During the final fight scene of the 2011 film Real Steel, two giant robots battle it out in a boxing ring—and the underdog is losing. Before the final round, Hugh Jackman’s character Charlie takes his robot aside and tells it to watch him and follow his lead from the sidelines.
The final round commences, Charlie puts his guard up and—at just the right moment—throws a mean uppercut. His robot mimics the same motion in the ring, rocking the bigger robot hard. The pair then unleash a flurry of punches against their opponent in an epic comeback before the round ends just before the underdog can complete the knockout.
Inspired by this scene, researchers have created a similar teleoperated robot, called QIBBOT, that mimics the real movements of a human fighter. And not only can this robot pack a punch, but it does so with unprecedented speed. With a latency of just 12 milliseconds, its creators claim it is likely the fastest teleoperated robot created to date.
The researchers then put QIBBOT to the test—against an AI-guided opponent that learns and adapts while it fights. You can watch the battle here:
World’s Fastest Tele-Robot [Big Robot for Fighting Game with VR Controller: QIBBOT]Qibo Robot Company
Yining (James) Geng is the CEO of Qibo Robot Company in Weihai, China, who led the development of QIBBOT. “Taking inspiration from the film [Real Steal] and incentivized by the entertainment value, we decided to see if we can realize the concept of real-life fighting robots,” he says. “We thought players’ experience with big and real robots would be very new and different from computer games.”
Several different teleoperated robots already exist, but these have completely different purposes, and most tend to be small and only move at slow or medium speeds. “Fast speed is the first priority of fighting robots,” Geng says.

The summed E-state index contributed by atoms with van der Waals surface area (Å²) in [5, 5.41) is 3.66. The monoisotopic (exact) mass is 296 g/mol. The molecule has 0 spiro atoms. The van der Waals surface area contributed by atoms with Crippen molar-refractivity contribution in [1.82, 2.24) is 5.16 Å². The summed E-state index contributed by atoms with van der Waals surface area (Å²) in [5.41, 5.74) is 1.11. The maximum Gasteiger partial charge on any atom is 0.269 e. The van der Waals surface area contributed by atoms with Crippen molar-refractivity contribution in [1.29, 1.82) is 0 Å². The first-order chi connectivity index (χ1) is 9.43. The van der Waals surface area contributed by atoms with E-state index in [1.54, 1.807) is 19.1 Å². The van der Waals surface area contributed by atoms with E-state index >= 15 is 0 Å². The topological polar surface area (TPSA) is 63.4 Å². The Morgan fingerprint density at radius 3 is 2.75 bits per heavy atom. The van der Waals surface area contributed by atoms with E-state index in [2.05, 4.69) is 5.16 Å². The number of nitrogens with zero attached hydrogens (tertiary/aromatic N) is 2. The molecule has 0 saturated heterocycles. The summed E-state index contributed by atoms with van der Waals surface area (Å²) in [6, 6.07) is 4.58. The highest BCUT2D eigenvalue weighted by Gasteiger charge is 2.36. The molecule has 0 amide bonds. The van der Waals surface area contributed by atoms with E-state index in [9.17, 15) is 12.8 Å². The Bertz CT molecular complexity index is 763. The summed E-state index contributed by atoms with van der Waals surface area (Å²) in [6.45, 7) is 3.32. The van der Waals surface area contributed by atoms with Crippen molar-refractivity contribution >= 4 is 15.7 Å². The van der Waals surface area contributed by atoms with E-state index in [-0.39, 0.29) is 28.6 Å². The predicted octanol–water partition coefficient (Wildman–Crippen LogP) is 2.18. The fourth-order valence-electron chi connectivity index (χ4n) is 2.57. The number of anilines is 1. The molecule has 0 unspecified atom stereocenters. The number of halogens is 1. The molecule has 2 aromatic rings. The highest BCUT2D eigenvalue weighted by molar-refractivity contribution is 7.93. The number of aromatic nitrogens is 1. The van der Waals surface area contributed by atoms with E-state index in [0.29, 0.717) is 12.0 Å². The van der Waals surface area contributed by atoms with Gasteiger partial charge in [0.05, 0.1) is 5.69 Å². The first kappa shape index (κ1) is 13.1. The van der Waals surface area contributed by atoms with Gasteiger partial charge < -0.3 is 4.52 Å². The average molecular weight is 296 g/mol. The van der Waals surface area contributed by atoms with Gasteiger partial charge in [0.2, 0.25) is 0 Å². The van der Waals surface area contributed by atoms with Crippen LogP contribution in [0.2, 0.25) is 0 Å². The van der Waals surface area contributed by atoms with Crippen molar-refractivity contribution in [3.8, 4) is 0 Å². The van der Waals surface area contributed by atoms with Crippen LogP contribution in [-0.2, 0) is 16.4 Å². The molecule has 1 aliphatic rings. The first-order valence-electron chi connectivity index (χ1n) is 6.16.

With teleoperated robots, there are a lot of different aspects that factor into their speed, including communication, interface, actuation, transmission, the controller, and computation.
To help QIBBOT achieve high speeds, Geng’s team focused on addressing issues related to the robot’s mechanics and controller. They first built an accurate kinematics and dynamics model, which they used to optimize QIBBOT’s mass distribution, mechanical structure, actuation, and communications. Then, in addition to using a conventional feedback controller that works reactively, they designed a new feedforward controller which proactively responds to the motion commands from the VR controller. This approach cancels some of the latency caused by other components in the system, according to Geng.
To create a formidable robot opponent that is guided by AI, Geng and his colleagues combined several different existing AI programs. Collectively, these programs help the autonomous AI-guided opponent distinguish between attack and defence, generate fighting strategies, and reference a library of data on the parameters for specific fighting scenarios. As seen in the video above, the AI opponent can learn moves while in the midst of a fight with the robot guided by Geng.
While the battle is entertaining and undoubtedly looks fun, there are still some aspects of QIBBOT that need to be addressed.
“We optimized the mechanical system design of QIBBOT for fast response and that has a price—the accuracy,” says Geng, noting that accuracy may not matter as much in a fight scenario, but would be important if this tech was adapted for other purposes.
He also notes that QIBBOT is just a prototype for testing the design and controller. “It has some problems, like unwanted vibration, unnatural motion styles, et cetera. We are designing a new robot that will have dual arms and more joints in the body and arms, and will solve these problems.”